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Psychological and Psychiatric Consequences of Sedatives, Hypnotics, and Anxiolytics

  • Wesley Sowers
Chapter

Abstract

The use of substances to induce sedation has a long history, even when alcohol is not considered. As early as the mid 19th century, production of agents designed for this purpose began with the introduction of bromide. Paraldehyde, chloral hydrate, urethan, and sulfonyl were also introduced prior to the beginning of the 20th century. Barbiturates dominated the early part of this century after their introduction in 1903, and up to 50 compounds in this class were eventually brought to market (Allgulander, 1986; Janicak, Davis, Preskorn, & Ayd, 1993). The benzodiazepines became available in the 1960s and their use and popularity grew steadily over the next 20 years. The benzodiazepines have now largely replaced barbiturates and other sedatives introduced around mid-century, such as methaqualone, meprobamate, ethchlorvynol, and glutethimide, for most therapeutic uses (Rosenbaum & Gelenburg, 1991; Smith & Seymour, 1991; Sternbach, 1993). This has been due largely to their relative safety (high lethal-therapeutic ratio) and an initial perception that they had a lower potential for misuse and physical dependence. It gradually became clear, however, that a dependence syndrome can be produced in some individuals within a short period of time. As these medications have been prescribed more liberally, there has been significant public concern about their level of use and misuse in society (Lader, 1991; Smith & Seymour, 1991).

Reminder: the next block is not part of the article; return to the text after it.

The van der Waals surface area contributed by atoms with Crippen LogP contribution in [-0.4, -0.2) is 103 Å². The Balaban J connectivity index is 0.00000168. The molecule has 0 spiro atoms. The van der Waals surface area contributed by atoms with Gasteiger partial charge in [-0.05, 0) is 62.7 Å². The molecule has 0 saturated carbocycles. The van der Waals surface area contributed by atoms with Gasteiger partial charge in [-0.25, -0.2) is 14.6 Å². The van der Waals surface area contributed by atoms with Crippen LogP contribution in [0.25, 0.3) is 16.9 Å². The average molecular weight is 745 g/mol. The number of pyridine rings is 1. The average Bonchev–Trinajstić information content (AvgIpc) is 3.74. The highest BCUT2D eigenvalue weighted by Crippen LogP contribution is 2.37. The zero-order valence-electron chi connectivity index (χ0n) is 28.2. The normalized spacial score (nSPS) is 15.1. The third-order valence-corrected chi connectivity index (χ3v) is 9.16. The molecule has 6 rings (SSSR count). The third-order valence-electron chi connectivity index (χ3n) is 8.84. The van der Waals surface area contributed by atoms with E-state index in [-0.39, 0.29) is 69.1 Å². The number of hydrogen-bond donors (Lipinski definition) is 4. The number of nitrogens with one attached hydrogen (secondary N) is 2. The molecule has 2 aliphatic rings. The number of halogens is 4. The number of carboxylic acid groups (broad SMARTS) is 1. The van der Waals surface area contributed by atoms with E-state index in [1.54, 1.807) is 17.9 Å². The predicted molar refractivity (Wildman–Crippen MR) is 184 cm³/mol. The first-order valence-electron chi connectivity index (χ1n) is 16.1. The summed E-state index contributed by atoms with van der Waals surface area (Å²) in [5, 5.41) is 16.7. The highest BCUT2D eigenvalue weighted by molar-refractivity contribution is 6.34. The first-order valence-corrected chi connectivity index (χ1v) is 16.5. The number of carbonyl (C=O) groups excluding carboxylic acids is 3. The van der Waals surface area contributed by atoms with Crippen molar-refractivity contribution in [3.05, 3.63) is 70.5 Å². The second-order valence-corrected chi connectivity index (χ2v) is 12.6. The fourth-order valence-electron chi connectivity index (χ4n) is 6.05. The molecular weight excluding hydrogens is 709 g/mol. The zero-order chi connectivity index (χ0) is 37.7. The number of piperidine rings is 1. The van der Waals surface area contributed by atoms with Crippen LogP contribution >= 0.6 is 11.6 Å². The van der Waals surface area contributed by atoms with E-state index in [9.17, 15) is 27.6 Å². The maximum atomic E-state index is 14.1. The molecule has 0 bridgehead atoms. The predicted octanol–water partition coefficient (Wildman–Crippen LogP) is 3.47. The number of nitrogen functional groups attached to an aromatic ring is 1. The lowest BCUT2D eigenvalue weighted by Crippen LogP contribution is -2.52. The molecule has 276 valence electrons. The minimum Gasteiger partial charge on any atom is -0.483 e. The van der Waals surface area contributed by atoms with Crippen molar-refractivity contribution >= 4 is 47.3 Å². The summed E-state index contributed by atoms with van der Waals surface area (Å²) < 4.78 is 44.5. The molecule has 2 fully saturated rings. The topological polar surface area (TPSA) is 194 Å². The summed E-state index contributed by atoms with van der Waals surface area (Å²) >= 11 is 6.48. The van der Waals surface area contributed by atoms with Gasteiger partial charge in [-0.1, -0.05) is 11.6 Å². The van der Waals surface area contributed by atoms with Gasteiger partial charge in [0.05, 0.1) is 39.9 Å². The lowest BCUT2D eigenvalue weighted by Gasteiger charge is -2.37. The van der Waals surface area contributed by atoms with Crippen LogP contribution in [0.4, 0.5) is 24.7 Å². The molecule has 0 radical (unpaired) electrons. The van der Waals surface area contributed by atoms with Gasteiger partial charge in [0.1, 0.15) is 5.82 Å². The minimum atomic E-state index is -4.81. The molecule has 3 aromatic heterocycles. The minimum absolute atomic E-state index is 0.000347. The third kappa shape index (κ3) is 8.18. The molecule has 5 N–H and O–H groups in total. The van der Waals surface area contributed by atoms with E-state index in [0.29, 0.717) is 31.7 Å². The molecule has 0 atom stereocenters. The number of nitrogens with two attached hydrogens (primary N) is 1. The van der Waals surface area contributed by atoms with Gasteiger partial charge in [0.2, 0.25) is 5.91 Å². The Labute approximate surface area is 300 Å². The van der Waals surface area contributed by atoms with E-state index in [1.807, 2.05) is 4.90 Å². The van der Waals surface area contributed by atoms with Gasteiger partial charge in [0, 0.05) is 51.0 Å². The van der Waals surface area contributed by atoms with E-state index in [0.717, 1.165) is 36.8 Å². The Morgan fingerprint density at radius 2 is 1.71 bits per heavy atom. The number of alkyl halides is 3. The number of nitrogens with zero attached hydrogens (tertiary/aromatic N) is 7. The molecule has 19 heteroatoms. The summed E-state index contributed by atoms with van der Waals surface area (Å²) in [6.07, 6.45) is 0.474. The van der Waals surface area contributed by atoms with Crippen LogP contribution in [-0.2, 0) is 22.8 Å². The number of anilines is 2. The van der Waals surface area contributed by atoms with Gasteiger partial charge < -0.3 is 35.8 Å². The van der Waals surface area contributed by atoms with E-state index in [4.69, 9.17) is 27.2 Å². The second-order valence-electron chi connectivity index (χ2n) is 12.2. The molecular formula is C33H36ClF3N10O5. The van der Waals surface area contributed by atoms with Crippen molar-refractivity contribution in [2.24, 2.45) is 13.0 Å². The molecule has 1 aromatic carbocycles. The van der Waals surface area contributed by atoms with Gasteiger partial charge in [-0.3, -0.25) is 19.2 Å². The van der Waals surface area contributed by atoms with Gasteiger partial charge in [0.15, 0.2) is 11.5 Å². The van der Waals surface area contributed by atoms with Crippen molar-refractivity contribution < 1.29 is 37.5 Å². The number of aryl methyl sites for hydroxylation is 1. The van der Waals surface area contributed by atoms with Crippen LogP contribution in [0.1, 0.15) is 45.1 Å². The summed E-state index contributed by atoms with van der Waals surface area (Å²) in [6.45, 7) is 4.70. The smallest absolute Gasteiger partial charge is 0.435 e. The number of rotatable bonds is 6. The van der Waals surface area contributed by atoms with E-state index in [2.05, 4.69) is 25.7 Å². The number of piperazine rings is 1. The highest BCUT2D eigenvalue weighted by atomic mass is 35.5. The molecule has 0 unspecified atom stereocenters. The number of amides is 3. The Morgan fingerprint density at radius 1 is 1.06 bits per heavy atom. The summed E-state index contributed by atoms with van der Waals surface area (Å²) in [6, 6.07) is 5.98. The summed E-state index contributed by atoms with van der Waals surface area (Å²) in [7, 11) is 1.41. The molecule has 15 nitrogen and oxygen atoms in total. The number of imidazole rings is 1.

Keywords

Anxiety Disorder Anxiety Symptom Personality Disorder Borderline Personality Disorder Abuse Liability 
These keywords were added by machine and not by the authors. This process is experimental and the keywords may be updated as the learning algorithm improves.

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Copyright information

© Springer Science+Business Media New York 1998

Authors and Affiliations

  • Wesley Sowers
    • 1
  1. 1.Center for Addictions Services, St. Francis Medical Center, and Department of PsychiatryUniversity of Pittsburgh Medical CenterPittsburghUSA

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